I lost my kids to Korea, but I gained Anne Frank. I gained her loneliness and solitude. If anyone understood being lonely while crammed into a small annex, it was Ms. Frank.

Her adolescent to teenage-girlishness appealed to me. I missed out a lot on high school life, and so did she. No, I did not die of typhus in my diarrhea after watching my sister and mother die, but knowing her tragedy and triumph over mortality before she even knew it was eerie and disturbing.

For 20 years, I advocated for female (girls and women) writers. I was hit with another regret. How I wished I would have done my dissertation on Anne Frank.

I think her isolation, her conflict with her parents, and her coming of age sexually would appeal to a lot of men who are faced with isolation and loneliness. We often just want guys to hang out with guy experiences, but Anne Frank became very appealing to me. She was so much of what I am not: Jewish (but very liberal), female, teenage, and a better writer.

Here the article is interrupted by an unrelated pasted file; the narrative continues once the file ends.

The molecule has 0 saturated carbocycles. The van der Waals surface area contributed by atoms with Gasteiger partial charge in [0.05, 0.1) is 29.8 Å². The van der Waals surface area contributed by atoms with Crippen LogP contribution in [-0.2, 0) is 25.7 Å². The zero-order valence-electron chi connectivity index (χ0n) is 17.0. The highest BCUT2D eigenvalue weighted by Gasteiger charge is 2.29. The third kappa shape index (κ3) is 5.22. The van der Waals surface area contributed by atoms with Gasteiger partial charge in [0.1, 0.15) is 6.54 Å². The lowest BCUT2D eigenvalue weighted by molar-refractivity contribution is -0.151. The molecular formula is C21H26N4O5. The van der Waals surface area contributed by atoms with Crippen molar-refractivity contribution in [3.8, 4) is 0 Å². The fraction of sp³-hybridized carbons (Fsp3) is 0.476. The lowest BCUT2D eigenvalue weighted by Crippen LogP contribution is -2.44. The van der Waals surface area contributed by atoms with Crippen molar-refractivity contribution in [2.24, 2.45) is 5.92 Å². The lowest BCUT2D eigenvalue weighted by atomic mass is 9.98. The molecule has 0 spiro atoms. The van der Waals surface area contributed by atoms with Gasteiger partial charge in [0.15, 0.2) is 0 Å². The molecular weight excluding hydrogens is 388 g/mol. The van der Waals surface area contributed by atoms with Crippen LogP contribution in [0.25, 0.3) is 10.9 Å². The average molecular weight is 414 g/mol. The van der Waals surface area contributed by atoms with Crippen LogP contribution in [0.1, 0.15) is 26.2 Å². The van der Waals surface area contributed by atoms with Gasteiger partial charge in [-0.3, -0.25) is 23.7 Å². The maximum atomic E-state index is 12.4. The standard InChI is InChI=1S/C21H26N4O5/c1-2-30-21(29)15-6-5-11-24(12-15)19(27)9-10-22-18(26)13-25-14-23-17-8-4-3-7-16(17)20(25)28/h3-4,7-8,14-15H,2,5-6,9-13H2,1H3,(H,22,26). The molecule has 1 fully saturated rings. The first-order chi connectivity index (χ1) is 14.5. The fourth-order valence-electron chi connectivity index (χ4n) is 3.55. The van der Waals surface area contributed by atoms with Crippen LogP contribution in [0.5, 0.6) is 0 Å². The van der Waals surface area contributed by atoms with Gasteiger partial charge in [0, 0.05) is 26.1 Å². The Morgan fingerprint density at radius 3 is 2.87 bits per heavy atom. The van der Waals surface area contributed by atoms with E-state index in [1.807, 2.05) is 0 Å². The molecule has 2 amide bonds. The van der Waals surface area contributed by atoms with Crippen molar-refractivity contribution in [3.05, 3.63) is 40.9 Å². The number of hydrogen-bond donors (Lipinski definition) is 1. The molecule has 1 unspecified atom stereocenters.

I shared her loneliness and the love she had for herself. I also shared and still share her interest in sexuality, something we have demonized in our society, where the mere mention of it by a fourteen-year-old in 1944 should become a criminal event. In not allowing teenagers to read the true diary, we isolated Anne Frank even more and risked creating only a caricature of her that fits our moral whims of the moment. Such has nothing to do with who she was, but her loneliness has everything to do with our suppression of others and our loneliness. If we like the true Anne Frank, then we feel alone because few read the true Anne Frank.

I could now understand that being lonely and being in solitude are different. When I cycle, I am in solitude. I am one with nature and the environment around me. I feel very alive in the moment. Anne Frank could not have the experience of simply walking outside. And she reminds us: